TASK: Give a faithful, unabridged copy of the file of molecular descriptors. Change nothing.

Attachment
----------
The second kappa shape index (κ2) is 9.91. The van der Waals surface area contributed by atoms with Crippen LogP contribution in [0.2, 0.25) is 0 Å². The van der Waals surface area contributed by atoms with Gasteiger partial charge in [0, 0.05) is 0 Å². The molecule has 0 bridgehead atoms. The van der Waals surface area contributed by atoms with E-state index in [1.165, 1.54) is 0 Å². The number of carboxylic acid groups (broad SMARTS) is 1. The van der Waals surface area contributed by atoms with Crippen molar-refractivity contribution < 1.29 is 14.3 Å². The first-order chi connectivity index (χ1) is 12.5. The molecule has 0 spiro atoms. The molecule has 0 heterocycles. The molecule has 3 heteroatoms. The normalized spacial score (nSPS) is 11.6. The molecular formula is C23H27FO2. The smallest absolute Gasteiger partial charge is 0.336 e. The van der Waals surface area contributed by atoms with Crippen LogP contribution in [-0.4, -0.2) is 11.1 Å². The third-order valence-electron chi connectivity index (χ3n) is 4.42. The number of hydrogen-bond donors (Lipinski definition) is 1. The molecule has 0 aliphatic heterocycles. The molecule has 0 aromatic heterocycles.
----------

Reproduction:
The second kappa shape index (κ2) is 9.91. The van der Waals surface area contributed by atoms with Crippen LogP contribution in [0.2, 0.25) is 0 Å². The van der Waals surface area contributed by atoms with Gasteiger partial charge in [0, 0.05) is 0 Å². The molecule has 0 bridgehead atoms. The van der Waals surface area contributed by atoms with E-state index in [1.165, 1.54) is 0 Å². The number of carboxylic acid groups (broad SMARTS) is 1. The van der Waals surface area contributed by atoms with Crippen molar-refractivity contribution < 1.29 is 14.3 Å². The first-order chi connectivity index (χ1) is 12.5. The molecule has 0 spiro atoms. The molecule has 0 heterocycles. The molecule has 3 heteroatoms. The normalized spacial score (nSPS) is 11.6. The molecular formula is C23H27FO2. The smallest absolute Gasteiger partial charge is 0.336 e. The van der Waals surface area contributed by atoms with Crippen LogP contribution in [-0.4, -0.2) is 11.1 Å². The third-order valence-electron chi connectivity index (χ3n) is 4.42. The number of hydrogen-bond donors (Lipinski definition) is 1. The molecule has 0 aliphatic heterocycles. The molecule has 0 aromatic heterocycles.